Christie says Cryan should get out of chairman mode

JERSEY CITY — Governor-Elect Chris Christie said that Assembly Majority Leader-Elect Joseph Cryan (D-Union), the head of the state Democratic Party, “stuck out like a sore thumb” at a press conference with other incoming legislative leaders yesterday.

While most of the other leaders said they were not willing to “waver” on core Democratic principles, they took a more conciliatory tone towards Christie. Cryan, however, had the toughest rhetoric, reminding Christie that every incumbent legislator was reelected and 47 out of 48 assembly seats remained Democratic.

“I would suggest to Mr. Cryan to get out of Democratic State Committee chairman mode, and that he get into the mode of governing,” said Christie.

Christie said that he did not hear the same tone from incoming Senate President Stephen Sweeney (D-West Deptford), Assembly Speaker-Elect Sheila Oliver (D-East Orange), Senate Majority Leader-Elect Barbara Buono (D-Metuchen) or state Sen. Paul Sarlo (D-Wood-Ridge), the incoming chair of the appropriations committee.

“And I was listening very carefully,” said Christie. “So listen, I know this is a tough conversion for Joe. He presided over a losing statewide election. So it’s difficult for him to get out of that mode and to admit what happened.”

Christie said he looked forward to working with Cryan as majority leader, “not as chairman of his political party.”

“Maybe it’s good that they make a change at the Democratic State Committee sooner rather than later so he can change his mindset, and get into the idea that everyone else seems to be into, myself included: that it’s time to govern for the people of the State of New Jersey,” he said.

Reached by phone, Cryan kept his response short.

”I’ll be just as interested to see Mr. Christie’s transition from prosecutor to governor,” he said.

Asked about whether he agreed with Gov. Jon Corzine on getting emergency food and energy relief for New Jerseyans during the lame duck session, Christie said he is “willing to work with everybody on everything, but “The fact of the matter is we’re broke… and it’s getting worse, not better.”

“I’m going to work with the governor on things that are of absolute necessity, but this is the attitude that continues to get us in trouble to get along,” he said.

Christie made the comments in response to a question during a press conference at St. Lucy’s Shelter, where he toured the shelter’s dormitory and then spent about 10 minutes packing Thanksgiving dinners for the needy.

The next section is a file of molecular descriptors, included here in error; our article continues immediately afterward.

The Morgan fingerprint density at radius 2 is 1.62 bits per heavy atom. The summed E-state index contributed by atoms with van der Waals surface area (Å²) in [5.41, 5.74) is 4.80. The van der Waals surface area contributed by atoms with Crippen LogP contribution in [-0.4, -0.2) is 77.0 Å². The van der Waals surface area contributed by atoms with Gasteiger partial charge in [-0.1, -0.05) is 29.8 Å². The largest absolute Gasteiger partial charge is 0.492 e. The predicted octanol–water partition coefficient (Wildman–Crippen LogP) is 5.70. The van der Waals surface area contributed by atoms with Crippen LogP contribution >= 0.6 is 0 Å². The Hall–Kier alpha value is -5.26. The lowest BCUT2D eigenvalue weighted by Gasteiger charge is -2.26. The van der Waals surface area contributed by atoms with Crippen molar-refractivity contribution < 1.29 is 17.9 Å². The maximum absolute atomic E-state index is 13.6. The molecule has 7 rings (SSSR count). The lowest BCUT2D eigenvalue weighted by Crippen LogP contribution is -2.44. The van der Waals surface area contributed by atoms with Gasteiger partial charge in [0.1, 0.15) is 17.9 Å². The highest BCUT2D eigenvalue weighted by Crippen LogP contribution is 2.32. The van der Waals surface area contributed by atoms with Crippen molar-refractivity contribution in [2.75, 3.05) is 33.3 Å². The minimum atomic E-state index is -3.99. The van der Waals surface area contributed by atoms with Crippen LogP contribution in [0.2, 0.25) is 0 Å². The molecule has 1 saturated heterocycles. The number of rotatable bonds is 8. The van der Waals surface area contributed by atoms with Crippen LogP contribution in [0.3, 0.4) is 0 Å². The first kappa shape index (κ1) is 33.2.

The event was organized by political consultant Tom Bertolli and education and reform activist Shelley Skinner, a registered Democrat who helps run the Learning Community Charter School, which Christie visited during the campaign. Skinner was named to Christie’s education transition team yesterday.

Shortly before the event, the Jersey Journal reported that Christie was subpoenaed by white supremacist blogger Hal Turner to testify at his federal trial. Turner, accused of threatening three federal judges, claims that he was an informant for the FBI and was issued a “Blanket Letter of Declination” by Christie, refusing to prosecute him.

Christie said he had not been served the subpoena and did not know about it. He cast doubt on the prospect of testifying because of the sensitive nature of internal deliberations in the U.S. Attorney’s office.

“If they really want me, we’ll obviously consult with the Justice Department and see what we’re supposed to do,” he said.

Also present at St. Lucy’s was state Sen. Sandra B. Cunningham (D-Jersey City), who is also a member of Christie’s transition team; Jersey City Department of Housing, Economic Development & Commerce Director Carl Czaplicki; and Mayor Jerramiah Healy.

As U.S. Attorney, Christie touched off the corruption investigation that ultimately ensnared scores of Jersey City officials and politicians – some of whom were close allies with Healy – and some of whom were accused of funneling bribe money into Healy’s reelection fund. And both Healy and Czaplicki, neither of whom were charged, factored into the investigation as unnamed officials – “Jersey City Official 4” and “Jersey City Official 3,” respectively. Criminal complaints from the U.S. Attorney’s Office against others recounted Healy and Czaplicki meeting with FBI informant Solomon Dwek, who was posing as a developer attempting to get politicians to speed through permits and approvals in exchange for cash (the meetings took place after Christie had left the office).

Healy said he did not find the event awkward.

“He’s the new governor, and we wish him the greatest success possible. If he’s successful, all the people I work for – a quarter of a million people in Jersey City – are going to be better off for him,” he said. “We’re rooting for him.”